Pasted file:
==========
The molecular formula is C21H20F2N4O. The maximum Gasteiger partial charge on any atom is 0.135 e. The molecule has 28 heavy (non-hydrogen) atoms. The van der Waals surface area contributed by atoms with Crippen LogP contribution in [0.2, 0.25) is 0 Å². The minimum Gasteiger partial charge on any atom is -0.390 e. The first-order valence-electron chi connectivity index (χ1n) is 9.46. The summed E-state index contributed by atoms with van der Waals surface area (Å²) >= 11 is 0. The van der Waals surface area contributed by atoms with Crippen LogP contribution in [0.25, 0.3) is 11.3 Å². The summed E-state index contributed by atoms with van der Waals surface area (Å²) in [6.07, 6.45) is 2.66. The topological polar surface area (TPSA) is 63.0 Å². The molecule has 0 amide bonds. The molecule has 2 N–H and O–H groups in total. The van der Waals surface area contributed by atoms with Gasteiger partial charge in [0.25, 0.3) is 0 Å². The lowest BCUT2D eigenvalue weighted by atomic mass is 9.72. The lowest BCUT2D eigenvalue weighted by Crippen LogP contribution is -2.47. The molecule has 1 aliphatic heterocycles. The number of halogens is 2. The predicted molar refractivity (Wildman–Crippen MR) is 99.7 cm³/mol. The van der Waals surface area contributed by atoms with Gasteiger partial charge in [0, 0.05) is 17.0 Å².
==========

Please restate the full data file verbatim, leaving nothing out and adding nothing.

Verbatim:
The molecular formula is C21H20F2N4O. The maximum Gasteiger partial charge on any atom is 0.135 e. The molecule has 28 heavy (non-hydrogen) atoms. The van der Waals surface area contributed by atoms with Crippen LogP contribution in [0.2, 0.25) is 0 Å². The minimum Gasteiger partial charge on any atom is -0.390 e. The first-order valence-electron chi connectivity index (χ1n) is 9.46. The summed E-state index contributed by atoms with van der Waals surface area (Å²) >= 11 is 0. The van der Waals surface area contributed by atoms with Crippen LogP contribution in [0.25, 0.3) is 11.3 Å². The summed E-state index contributed by atoms with van der Waals surface area (Å²) in [6.07, 6.45) is 2.66. The topological polar surface area (TPSA) is 63.0 Å². The molecule has 0 amide bonds. The molecule has 2 N–H and O–H groups in total. The van der Waals surface area contributed by atoms with Gasteiger partial charge in [0.25, 0.3) is 0 Å². The lowest BCUT2D eigenvalue weighted by atomic mass is 9.72. The lowest BCUT2D eigenvalue weighted by Crippen LogP contribution is -2.47. The molecule has 1 aliphatic heterocycles. The number of halogens is 2. The predicted molar refractivity (Wildman–Crippen MR) is 99.7 cm³/mol. The van der Waals surface area contributed by atoms with Gasteiger partial charge in [0, 0.05) is 17.0 Å².